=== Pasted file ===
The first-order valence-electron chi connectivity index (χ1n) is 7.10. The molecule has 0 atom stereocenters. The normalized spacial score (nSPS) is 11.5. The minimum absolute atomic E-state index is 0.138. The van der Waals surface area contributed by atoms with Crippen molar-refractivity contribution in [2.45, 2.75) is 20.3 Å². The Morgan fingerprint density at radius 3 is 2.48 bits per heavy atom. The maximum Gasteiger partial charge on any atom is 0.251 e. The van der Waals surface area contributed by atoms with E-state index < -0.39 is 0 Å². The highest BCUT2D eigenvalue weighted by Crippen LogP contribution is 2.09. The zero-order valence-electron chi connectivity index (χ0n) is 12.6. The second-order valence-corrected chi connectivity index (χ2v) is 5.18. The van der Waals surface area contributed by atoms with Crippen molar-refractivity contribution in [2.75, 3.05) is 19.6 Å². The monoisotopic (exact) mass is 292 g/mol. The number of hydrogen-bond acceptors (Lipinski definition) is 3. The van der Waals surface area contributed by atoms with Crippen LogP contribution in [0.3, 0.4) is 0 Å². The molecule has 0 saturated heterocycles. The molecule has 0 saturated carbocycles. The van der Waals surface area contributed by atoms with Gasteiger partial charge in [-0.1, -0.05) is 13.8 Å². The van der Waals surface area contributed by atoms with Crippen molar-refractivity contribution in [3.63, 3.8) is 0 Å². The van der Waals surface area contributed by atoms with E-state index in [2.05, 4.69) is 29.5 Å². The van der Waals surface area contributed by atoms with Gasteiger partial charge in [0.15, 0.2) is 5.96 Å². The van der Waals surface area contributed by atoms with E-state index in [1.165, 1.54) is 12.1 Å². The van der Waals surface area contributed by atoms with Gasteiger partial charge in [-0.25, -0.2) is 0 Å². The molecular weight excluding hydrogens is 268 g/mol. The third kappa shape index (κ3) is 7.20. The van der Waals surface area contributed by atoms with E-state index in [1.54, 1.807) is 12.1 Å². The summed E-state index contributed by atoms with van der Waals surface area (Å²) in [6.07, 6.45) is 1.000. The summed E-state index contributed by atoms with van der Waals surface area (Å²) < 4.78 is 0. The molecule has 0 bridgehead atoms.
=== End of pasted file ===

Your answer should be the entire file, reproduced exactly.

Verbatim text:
The first-order valence-electron chi connectivity index (χ1n) is 7.10. The molecule has 0 atom stereocenters. The normalized spacial score (nSPS) is 11.5. The minimum absolute atomic E-state index is 0.138. The van der Waals surface area contributed by atoms with Crippen molar-refractivity contribution in [2.45, 2.75) is 20.3 Å². The Morgan fingerprint density at radius 3 is 2.48 bits per heavy atom. The maximum Gasteiger partial charge on any atom is 0.251 e. The van der Waals surface area contributed by atoms with E-state index < -0.39 is 0 Å². The highest BCUT2D eigenvalue weighted by Crippen LogP contribution is 2.09. The zero-order valence-electron chi connectivity index (χ0n) is 12.6. The second-order valence-corrected chi connectivity index (χ2v) is 5.18. The van der Waals surface area contributed by atoms with Crippen molar-refractivity contribution in [2.75, 3.05) is 19.6 Å². The monoisotopic (exact) mass is 292 g/mol. The number of hydrogen-bond acceptors (Lipinski definition) is 3. The van der Waals surface area contributed by atoms with Crippen LogP contribution in [0.3, 0.4) is 0 Å². The molecule has 0 saturated heterocycles. The molecule has 0 saturated carbocycles. The van der Waals surface area contributed by atoms with Gasteiger partial charge in [-0.1, -0.05) is 13.8 Å². The van der Waals surface area contributed by atoms with Crippen molar-refractivity contribution in [3.63, 3.8) is 0 Å². The van der Waals surface area contributed by atoms with E-state index in [2.05, 4.69) is 29.5 Å². The van der Waals surface area contributed by atoms with Gasteiger partial charge in [0.15, 0.2) is 5.96 Å². The van der Waals surface area contributed by atoms with E-state index in [1.165, 1.54) is 12.1 Å². The van der Waals surface area contributed by atoms with Gasteiger partial charge in [-0.25, -0.2) is 0 Å². The molecular weight excluding hydrogens is 268 g/mol. The third kappa shape index (κ3) is 7.20. The van der Waals surface area contributed by atoms with E-state index in [1.54, 1.807) is 12.1 Å². The summed E-state index contributed by atoms with van der Waals surface area (Å²) in [6.07, 6.45) is 1.000. The summed E-state index contributed by atoms with van der Waals surface area (Å²) < 4.78 is 0. The molecule has 0 bridgehead atoms.